1963 Chevrolet Corvette Sting Ray Split Window C2 Reserved Parking Fridge Magnet
1963 Chevrolet Corvette Sting Ray Split Window C2 Aluminum Parking Fridge Magnet
In 1963, Corvette introduced its all new Corvette Coupé and Convertible models called the Sting Rays (C2). The new design by Larry Shinoda under the direction chief stylist Bill Mitchell, was an instantaneous success with its hideaway headlights and aerodynamic lines. The 1963 coupe model, better known as the “Split Window”, is the only corvette with a split rear window, a boat-tail taper that was common of sporting roadster of the 1930s, a Bugatti Atlantique and Bertone BAT inspired split rear-window. This styling was replaced in 1964 with a single piece because of drivers complaining about visibility problems. This was the very first time Corvette was available as a hardtop coupe model as well as the traditional convertible.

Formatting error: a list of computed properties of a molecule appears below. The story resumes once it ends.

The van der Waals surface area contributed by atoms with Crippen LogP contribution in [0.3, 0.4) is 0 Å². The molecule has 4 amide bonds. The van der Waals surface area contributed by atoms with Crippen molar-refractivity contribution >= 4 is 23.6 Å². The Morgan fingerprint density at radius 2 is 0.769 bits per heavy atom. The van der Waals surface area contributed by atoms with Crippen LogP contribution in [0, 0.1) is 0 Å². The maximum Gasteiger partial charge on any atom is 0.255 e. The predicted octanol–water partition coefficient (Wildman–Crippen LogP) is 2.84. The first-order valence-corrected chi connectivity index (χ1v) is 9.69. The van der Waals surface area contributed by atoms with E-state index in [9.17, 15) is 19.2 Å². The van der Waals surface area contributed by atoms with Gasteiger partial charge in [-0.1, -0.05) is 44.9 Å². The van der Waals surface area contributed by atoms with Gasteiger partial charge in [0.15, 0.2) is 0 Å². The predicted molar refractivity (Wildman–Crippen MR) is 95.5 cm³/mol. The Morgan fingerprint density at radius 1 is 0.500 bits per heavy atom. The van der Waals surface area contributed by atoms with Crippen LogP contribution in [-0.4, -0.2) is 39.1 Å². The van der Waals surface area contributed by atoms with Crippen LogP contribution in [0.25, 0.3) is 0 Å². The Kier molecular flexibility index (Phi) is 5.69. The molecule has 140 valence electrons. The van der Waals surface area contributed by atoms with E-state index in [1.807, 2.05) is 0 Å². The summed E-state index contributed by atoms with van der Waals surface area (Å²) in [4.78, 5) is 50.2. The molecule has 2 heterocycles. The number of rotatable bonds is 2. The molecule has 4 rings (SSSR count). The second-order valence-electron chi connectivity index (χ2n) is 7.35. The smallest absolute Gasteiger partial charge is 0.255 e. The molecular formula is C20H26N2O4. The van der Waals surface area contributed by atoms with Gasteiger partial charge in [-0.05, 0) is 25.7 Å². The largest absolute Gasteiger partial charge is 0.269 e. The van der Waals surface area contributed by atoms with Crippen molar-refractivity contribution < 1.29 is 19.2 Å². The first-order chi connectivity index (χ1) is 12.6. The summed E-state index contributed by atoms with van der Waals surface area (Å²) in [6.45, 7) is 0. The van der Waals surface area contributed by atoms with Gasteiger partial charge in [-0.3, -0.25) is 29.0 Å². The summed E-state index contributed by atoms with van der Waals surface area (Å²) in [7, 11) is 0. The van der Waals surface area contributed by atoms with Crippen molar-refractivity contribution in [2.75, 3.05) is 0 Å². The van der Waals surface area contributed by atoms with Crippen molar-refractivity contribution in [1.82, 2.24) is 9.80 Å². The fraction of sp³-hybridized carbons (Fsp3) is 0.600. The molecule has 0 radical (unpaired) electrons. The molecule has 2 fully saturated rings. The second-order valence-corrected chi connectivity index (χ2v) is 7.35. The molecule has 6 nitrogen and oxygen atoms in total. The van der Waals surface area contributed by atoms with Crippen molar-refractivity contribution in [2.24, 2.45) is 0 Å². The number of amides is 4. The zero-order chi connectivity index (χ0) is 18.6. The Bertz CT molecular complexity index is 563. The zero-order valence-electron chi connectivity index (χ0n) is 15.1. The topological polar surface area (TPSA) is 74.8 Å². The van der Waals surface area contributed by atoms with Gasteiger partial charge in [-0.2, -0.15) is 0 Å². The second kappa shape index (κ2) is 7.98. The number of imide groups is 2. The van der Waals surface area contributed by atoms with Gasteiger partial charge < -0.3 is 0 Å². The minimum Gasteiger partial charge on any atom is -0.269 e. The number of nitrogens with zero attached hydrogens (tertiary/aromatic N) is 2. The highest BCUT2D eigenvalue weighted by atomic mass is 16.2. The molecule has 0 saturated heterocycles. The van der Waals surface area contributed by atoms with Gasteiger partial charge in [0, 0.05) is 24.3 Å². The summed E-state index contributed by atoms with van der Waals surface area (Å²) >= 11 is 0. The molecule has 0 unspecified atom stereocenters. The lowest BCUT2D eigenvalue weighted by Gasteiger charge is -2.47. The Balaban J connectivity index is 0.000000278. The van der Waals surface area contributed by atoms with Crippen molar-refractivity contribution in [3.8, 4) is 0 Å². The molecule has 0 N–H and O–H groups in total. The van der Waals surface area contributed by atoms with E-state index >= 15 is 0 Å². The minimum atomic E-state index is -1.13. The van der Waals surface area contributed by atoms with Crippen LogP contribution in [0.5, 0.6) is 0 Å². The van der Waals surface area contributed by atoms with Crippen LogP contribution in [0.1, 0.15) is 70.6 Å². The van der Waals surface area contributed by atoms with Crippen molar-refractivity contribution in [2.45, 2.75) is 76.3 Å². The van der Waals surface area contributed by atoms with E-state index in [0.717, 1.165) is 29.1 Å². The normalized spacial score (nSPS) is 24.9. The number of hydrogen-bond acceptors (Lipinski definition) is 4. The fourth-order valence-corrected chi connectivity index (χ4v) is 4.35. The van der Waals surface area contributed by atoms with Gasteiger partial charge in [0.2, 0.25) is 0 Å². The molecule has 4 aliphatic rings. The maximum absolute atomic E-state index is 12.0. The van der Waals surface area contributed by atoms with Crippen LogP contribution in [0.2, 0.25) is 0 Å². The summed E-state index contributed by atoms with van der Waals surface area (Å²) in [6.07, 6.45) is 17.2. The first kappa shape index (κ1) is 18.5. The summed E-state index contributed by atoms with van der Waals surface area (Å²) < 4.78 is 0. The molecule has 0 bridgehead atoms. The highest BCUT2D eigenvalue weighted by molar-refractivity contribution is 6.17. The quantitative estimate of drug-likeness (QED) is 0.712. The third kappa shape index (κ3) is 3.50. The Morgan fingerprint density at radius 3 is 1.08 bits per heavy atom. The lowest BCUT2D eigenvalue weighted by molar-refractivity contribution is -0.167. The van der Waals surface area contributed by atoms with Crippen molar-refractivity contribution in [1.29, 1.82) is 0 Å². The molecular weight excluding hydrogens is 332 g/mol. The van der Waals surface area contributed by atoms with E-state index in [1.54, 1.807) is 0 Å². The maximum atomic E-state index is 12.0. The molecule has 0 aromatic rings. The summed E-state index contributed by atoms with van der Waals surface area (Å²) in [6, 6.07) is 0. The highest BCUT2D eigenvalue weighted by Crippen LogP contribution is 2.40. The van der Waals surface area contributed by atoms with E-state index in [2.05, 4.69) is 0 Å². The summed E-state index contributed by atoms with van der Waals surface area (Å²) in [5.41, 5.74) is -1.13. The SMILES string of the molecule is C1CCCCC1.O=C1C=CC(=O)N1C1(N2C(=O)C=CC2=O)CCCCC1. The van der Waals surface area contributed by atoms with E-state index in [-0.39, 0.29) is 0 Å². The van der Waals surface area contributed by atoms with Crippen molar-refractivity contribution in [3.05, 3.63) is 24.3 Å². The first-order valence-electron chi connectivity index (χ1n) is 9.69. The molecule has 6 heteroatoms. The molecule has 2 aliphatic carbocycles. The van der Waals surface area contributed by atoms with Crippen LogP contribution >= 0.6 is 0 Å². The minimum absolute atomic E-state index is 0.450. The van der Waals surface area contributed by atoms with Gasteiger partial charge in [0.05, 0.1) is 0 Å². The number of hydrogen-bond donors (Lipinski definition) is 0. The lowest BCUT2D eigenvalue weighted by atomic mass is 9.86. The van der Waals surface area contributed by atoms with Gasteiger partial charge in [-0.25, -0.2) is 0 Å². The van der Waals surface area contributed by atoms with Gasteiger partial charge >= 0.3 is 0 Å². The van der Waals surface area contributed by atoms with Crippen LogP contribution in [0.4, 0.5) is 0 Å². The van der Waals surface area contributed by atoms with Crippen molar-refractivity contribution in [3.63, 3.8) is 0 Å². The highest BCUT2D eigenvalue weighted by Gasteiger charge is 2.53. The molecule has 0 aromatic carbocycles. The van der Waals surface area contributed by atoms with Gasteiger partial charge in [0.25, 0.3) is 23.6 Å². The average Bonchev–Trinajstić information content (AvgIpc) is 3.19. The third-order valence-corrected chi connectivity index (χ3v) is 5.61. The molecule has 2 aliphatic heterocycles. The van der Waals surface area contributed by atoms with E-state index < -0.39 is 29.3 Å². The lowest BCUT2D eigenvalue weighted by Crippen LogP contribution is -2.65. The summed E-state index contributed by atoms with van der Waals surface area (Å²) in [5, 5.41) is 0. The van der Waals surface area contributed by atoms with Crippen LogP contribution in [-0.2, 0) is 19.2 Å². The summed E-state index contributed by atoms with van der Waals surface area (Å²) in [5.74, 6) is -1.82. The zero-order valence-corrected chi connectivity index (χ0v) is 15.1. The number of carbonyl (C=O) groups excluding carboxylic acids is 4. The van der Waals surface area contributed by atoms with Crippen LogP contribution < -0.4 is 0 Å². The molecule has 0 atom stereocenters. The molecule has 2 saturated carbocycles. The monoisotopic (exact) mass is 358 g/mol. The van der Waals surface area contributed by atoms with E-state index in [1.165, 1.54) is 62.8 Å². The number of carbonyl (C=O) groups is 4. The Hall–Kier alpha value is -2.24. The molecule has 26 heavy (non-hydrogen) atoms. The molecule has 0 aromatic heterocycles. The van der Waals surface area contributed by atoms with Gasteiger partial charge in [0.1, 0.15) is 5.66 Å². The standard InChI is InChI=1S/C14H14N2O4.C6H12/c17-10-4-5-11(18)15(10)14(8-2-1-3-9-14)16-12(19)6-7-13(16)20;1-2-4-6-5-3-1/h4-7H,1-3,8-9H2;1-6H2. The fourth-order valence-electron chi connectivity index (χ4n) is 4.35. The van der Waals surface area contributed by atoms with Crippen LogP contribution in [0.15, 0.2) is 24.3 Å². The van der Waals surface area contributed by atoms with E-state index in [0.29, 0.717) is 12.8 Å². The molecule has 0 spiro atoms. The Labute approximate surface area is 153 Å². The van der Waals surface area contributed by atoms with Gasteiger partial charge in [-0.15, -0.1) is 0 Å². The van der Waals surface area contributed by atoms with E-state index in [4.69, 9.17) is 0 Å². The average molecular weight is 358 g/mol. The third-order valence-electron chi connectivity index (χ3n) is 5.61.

Perfect for all car enthusiasts that want to show their passion for their 1963 Chevrolet Corvette Sting Ray Split Window C2. Make room on the fridge and make it clear: Your 1963 Chevrolet Corvette Sting Ray Split Window C2 deserves a reserved parking spot in the middle of the other magnets. The magnet is 2” x 3” (77 x 51 mm) and is quality made of .045” Aluminum that will not fade or break. It has rounded corner and a 1/2 inch square magnet in the back. Stick it to anything you'll like, on your fridge, workbench, toolbox, or man cave board. The colors are brights, vibrants and contrast beautifully. For any car guy, this is the ideal gift to add style and show their pride, even in the middle of the kitchen.
Available in: One color style only
- Made of 0.045” (1.14 mm) Durable Aluminum Material
- Size 3" x 2" (76.2 mm x 50.8 mm)
- Water-resistant & easy to clean
- 1” backer magnet for adhesion
This product is made in the USA
*Chevrolet or any other marks are registered trademarks. Our products are not approved by any of these manufacturers and trademarks. We do not imply any association with these manufacturers and references are based on historical information in the public domain.